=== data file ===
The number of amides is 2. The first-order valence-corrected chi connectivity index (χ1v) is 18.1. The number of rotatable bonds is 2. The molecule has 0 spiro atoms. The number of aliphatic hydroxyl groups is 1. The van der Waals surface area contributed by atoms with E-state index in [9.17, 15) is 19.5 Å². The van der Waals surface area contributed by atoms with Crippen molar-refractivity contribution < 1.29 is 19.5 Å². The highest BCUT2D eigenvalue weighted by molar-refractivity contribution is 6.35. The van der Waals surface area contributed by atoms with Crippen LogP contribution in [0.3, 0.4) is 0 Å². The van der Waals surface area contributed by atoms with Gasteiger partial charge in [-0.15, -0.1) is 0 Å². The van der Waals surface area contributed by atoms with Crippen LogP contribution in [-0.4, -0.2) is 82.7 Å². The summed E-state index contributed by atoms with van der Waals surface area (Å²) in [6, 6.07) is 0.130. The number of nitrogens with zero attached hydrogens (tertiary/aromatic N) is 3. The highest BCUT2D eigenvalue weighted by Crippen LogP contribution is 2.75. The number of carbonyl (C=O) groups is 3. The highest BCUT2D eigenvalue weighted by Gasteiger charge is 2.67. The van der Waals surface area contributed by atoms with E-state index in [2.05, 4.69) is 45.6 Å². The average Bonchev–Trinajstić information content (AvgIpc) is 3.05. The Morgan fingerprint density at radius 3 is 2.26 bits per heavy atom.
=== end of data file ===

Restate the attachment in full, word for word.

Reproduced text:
The number of amides is 2. The first-order valence-corrected chi connectivity index (χ1v) is 18.1. The number of rotatable bonds is 2. The molecule has 0 spiro atoms. The number of aliphatic hydroxyl groups is 1. The van der Waals surface area contributed by atoms with E-state index in [9.17, 15) is 19.5 Å². The van der Waals surface area contributed by atoms with Crippen molar-refractivity contribution < 1.29 is 19.5 Å². The highest BCUT2D eigenvalue weighted by molar-refractivity contribution is 6.35. The van der Waals surface area contributed by atoms with Crippen LogP contribution in [0.3, 0.4) is 0 Å². The van der Waals surface area contributed by atoms with Gasteiger partial charge in [-0.15, -0.1) is 0 Å². The van der Waals surface area contributed by atoms with Crippen LogP contribution in [-0.4, -0.2) is 82.7 Å². The summed E-state index contributed by atoms with van der Waals surface area (Å²) in [6, 6.07) is 0.130. The number of nitrogens with zero attached hydrogens (tertiary/aromatic N) is 3. The highest BCUT2D eigenvalue weighted by Crippen LogP contribution is 2.75. The number of carbonyl (C=O) groups is 3. The highest BCUT2D eigenvalue weighted by Gasteiger charge is 2.67. The van der Waals surface area contributed by atoms with E-state index in [2.05, 4.69) is 45.6 Å². The average Bonchev–Trinajstić information content (AvgIpc) is 3.05. The Morgan fingerprint density at radius 3 is 2.26 bits per heavy atom.